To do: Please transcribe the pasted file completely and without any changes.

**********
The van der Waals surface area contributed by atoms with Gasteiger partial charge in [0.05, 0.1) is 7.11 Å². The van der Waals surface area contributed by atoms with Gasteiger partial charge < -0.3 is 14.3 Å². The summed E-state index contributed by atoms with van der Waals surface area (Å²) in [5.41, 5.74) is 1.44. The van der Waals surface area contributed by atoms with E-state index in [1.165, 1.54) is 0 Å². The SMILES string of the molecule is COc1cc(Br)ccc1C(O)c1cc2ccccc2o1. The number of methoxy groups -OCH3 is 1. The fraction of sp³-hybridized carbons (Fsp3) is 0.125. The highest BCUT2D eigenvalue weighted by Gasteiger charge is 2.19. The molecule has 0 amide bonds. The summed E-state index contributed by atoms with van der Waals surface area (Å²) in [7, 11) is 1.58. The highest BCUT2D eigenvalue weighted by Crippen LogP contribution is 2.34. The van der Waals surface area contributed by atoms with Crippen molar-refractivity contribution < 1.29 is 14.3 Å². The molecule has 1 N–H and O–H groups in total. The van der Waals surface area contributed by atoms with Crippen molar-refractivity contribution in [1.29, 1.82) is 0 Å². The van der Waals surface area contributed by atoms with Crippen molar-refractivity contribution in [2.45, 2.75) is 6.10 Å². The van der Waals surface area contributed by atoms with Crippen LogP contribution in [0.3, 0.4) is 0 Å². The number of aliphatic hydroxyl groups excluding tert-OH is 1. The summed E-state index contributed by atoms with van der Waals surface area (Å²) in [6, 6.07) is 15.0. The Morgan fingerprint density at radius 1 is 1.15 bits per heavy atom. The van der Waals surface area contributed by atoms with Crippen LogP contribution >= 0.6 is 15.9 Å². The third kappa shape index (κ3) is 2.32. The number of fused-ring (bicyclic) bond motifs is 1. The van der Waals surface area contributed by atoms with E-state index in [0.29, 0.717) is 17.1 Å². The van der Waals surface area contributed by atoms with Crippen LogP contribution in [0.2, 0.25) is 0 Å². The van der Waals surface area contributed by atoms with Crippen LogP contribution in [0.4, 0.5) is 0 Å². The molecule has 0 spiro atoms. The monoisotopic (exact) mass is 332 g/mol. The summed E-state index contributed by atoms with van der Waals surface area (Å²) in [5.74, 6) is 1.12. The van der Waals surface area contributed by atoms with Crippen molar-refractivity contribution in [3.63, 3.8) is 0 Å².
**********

The van der Waals surface area contributed by atoms with Gasteiger partial charge in [0.05, 0.1) is 7.11 Å². The van der Waals surface area contributed by atoms with Gasteiger partial charge < -0.3 is 14.3 Å². The summed E-state index contributed by atoms with van der Waals surface area (Å²) in [5.41, 5.74) is 1.44. The van der Waals surface area contributed by atoms with E-state index in [1.165, 1.54) is 0 Å². The SMILES string of the molecule is COc1cc(Br)ccc1C(O)c1cc2ccccc2o1. The number of methoxy groups -OCH3 is 1. The fraction of sp³-hybridized carbons (Fsp3) is 0.125. The highest BCUT2D eigenvalue weighted by Gasteiger charge is 2.19. The molecule has 0 amide bonds. The summed E-state index contributed by atoms with van der Waals surface area (Å²) in [7, 11) is 1.58. The highest BCUT2D eigenvalue weighted by Crippen LogP contribution is 2.34. The van der Waals surface area contributed by atoms with Crippen molar-refractivity contribution < 1.29 is 14.3 Å². The molecule has 1 N–H and O–H groups in total. The van der Waals surface area contributed by atoms with Crippen molar-refractivity contribution in [1.29, 1.82) is 0 Å². The van der Waals surface area contributed by atoms with Crippen molar-refractivity contribution in [2.45, 2.75) is 6.10 Å². The van der Waals surface area contributed by atoms with Crippen LogP contribution in [0.3, 0.4) is 0 Å². The number of aliphatic hydroxyl groups excluding tert-OH is 1. The summed E-state index contributed by atoms with van der Waals surface area (Å²) in [6, 6.07) is 15.0. The Morgan fingerprint density at radius 1 is 1.15 bits per heavy atom. The van der Waals surface area contributed by atoms with Crippen LogP contribution >= 0.6 is 15.9 Å². The third kappa shape index (κ3) is 2.32. The number of fused-ring (bicyclic) bond motifs is 1. The van der Waals surface area contributed by atoms with E-state index in [0.29, 0.717) is 17.1 Å². The van der Waals surface area contributed by atoms with Crippen LogP contribution in [0.2, 0.25) is 0 Å². The van der Waals surface area contributed by atoms with Crippen LogP contribution in [0.4, 0.5) is 0 Å². The molecule has 0 spiro atoms. The monoisotopic (exact) mass is 332 g/mol. The summed E-state index contributed by atoms with van der Waals surface area (Å²) in [5.74, 6) is 1.12. The van der Waals surface area contributed by atoms with Crippen molar-refractivity contribution in [3.63, 3.8) is 0 Å².